Stop Wasting Time: How to Be More Productive at Work

April 6, 2015

You sit at your desk for somewhere around eight hours each day—but how much work are you actually getting done? A quick Google search for articles on time management suggests that productivity is a major concern across the board; people are concerned that they’re not accomplishing as much as they should be, but they don’t necessarily know how to fix the problem. It’s not necessarily an easy problem to fix. It really boils down to daily habits—breaking bad ones, forming better ones. Some of these habits may be fairly major. Some may be minor, yet even seemingly trivial habits can be difficult to reshape. Nevertheless, getting more done at work is certainly possible. Consider some of these tips as you think about which habits to break and which to form.

The Little Things

Productivity boils down, in large part, to your perspective. Many employees think that multitasking makes them more productive—that by doing many things at once, they can ultimately accomplish more. This is not true, and in fact productivity studies have roundly debunked it. Multitasking typically means that you do your work with less focus and less aplomb; you get less work complete, and what you do complete can be suboptimal. So how can you change? It starts with a paradigm shift. Recognize that you’re going to have a more productive day if, for instance, you only check e-mail once or twice instead of checking it constantly. This paradigm shift may carry over into the way you plan your day. You may be unused to scheduling e-mail time, or scheduling social media time, because those are things you just do throughout the day. Being really productive may require you to allot 15 minutes at the beginning and end of each day for these things—and abstaining from them in between.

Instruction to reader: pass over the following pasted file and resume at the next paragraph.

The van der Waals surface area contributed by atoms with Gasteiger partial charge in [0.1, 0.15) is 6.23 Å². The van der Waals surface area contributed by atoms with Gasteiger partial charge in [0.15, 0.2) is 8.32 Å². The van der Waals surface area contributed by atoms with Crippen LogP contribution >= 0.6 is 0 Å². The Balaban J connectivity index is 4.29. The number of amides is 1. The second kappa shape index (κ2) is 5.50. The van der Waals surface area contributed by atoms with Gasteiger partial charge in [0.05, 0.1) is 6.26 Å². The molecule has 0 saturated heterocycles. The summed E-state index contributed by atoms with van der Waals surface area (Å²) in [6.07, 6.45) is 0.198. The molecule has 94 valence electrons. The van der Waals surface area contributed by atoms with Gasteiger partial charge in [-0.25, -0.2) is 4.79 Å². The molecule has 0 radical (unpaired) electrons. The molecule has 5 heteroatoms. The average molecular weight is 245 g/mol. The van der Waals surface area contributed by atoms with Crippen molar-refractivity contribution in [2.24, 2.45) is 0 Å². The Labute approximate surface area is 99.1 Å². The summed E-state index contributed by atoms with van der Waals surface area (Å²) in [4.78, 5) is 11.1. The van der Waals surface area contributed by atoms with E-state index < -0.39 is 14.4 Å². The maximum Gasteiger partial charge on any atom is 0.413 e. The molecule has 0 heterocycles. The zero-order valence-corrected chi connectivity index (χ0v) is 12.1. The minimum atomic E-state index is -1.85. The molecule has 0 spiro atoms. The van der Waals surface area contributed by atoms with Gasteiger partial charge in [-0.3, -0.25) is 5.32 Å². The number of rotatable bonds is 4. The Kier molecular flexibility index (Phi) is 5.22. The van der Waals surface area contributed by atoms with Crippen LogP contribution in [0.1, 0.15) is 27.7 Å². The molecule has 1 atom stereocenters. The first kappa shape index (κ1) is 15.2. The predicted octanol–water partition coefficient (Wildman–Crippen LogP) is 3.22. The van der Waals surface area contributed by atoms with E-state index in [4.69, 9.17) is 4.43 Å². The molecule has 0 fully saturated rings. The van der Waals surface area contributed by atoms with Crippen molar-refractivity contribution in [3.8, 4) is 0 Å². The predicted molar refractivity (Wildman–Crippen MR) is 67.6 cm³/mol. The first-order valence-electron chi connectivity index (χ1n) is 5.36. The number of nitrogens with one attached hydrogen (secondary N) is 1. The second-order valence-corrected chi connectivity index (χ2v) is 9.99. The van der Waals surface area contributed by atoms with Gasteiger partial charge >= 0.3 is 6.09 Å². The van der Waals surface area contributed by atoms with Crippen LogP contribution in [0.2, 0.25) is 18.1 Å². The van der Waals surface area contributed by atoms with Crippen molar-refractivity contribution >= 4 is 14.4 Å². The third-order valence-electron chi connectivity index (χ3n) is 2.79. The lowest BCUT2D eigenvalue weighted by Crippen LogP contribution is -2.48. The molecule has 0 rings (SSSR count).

Hatching a Plan

In fact, scheduling and planning are both hallmarks of truly productive people. Taking 10 or 20 minutes each morning to map out your day may sound like a waste of time, but it actually ensures that you make more thoughtful and elaborate use of your day. Take time in the morning to make a list of goals and priorities—things you need to do today prioritized over things that could be pushed to tomorrow—and then segment your time accordingly. Try segmenting like things together. For instance, schedule a two-hour block for phone calls rather than scheduling them intermittently throughout the day. This keeps your mind focused and removes abrupt transitions. Also spend some time each morning, and perhaps after each lunch break or major task, simply sitting and regaining your calm. Breathe, regain focus, go over your goals once more, and prepare yourself for the next bout of sustained productivity.

Protecting Your Time

A big part of productivity is being protective of your time—and hedging yourself off from things that are not truly necessary. Meetings are often a big culprit. There is much to be said for face to face communication, but many companies and executives go overboard. Is it truly necessary to meet and spend an hour talking with someone? Could it be done more effectively over Skype or the phone? Is it something that really could be handled in an e-mail? Be relentless about turning down meetings that you see as gratuitous. Learning to say no is a big deal for being productive—tough, but essential for keeping your time as truly yours.

Get to Know Yourself

If you really want to be radical about all this, consider this: Get a notebook, carry it around for a week or so, and make notes about where each minute of your time is spent. Then review the results—but be prepared for a surprise. You may find that you’re wasting way more time than you ever thought on, say, social media. And this, of course, will only point you toward some more bad habits to break in your quest for productivity.

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